The company plans to initiate two new phase 1 studies in 2022 using the pill to deliver human growth hormone and drugs treating osteoporosis. Once those are initiated, the company plans to follow up with studies to deliver the remaining drugs in its pipeline in 2023, including a focus on arthritis and diabetes.

Ultimately, Rani intends to prove the viability of its pill as a way to administer many kinds of drugs that are specific to many different courses of treatment. In order to do so, it is looking to obtain an Investigational Device Exemption (IDE) from the U.S. Food and Drug Administration (FDA), allowing it to test the pill for efficacy and safety in recurring dosage delivery. An IDE approval does not allow for commercialization of the end product, but does allow for additional studies in line with meeting the company's goal of bringing the RaniPill to market in the next few years. The IDE submission is expected to take place later this year or in early 2022.

Cash is king when losses are mounting

Helping support the company's plans to apply for an IDE and to continue with clinical studies through 2023 is a cash balance of $69.3 million as of June 30, in addition to the funds generated by the IPO. The company expects this to be sufficient to fund expenses through the end of 2023.

As is the case with many promising biotech companies in early growth stages, the company is not yet profitable. Second-quarter results showed research and development costs as well as selling, general, and administrative expenses increasing year over year, contributing to a net loss of $5.5 million compared to a loss of $2.7 million for the same quarter last year. The net loss equates to $0.12 per share, but investors can still take solace in the fact that those numbers beat Wall Street estimates by 33%, coming in $0.06 better than the expected $0.18 loss per share.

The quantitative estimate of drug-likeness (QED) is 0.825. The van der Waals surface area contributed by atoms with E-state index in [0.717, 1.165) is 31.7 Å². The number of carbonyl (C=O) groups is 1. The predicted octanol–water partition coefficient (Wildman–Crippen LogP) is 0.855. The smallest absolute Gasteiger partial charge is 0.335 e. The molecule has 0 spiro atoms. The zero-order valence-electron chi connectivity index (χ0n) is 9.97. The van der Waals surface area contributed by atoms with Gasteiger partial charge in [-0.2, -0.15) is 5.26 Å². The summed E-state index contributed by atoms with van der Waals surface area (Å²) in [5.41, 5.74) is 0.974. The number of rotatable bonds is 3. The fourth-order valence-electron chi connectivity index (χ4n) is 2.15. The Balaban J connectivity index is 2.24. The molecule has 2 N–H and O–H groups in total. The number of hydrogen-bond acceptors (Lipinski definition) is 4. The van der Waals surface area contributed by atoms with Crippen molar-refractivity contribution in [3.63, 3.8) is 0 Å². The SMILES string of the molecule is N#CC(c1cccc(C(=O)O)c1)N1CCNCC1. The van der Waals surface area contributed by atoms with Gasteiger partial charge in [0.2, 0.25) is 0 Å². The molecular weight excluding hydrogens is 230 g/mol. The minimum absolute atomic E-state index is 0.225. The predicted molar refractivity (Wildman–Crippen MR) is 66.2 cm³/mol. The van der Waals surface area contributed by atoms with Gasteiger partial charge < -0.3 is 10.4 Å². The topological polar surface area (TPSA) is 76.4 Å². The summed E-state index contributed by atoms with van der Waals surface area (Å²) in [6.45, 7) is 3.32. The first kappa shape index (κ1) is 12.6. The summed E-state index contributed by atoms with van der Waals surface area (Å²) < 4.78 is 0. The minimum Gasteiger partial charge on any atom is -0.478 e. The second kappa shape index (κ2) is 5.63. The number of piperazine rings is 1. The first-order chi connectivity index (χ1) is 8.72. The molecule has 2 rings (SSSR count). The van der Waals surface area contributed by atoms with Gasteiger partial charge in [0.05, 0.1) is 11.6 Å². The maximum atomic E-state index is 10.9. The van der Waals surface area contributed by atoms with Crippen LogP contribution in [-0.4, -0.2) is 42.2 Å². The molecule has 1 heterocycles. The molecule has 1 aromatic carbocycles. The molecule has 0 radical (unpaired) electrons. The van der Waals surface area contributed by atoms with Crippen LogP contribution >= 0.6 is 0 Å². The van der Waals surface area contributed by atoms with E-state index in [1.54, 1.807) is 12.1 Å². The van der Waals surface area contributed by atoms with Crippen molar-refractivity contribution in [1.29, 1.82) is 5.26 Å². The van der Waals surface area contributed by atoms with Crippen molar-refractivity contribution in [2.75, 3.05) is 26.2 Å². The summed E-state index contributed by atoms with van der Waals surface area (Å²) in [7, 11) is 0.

All things considered, analysts are bullish on Rani. The average 12-month price target is $25 per share, with a high of $29. That high target represents a potential 60% gain over the current $18 share price. As Rani carries out new clinical trials in 2022, the data should provide a better sense of the future for bringing a transformational product to market.

There's not enough evidence just yet

For prospective investors, it's exciting to know that regardless of the disease being treated or the drug being administered, if the RaniPill continues its success and finds its way to an FDA approval for commercial sales, licensing deals from big pharma companies could have the potential to generate billions of dollars in revenue.

On the flip side, it's still early, and if subsequent trials expose weaknesses in the product or lead to time delays, the company could face a lack of funds or possible dilution of shares in order to generate more cash reserves. This early in the game, I'll take the wait-and-see approach while keeping Rani on my radar along with these other promising biotechs.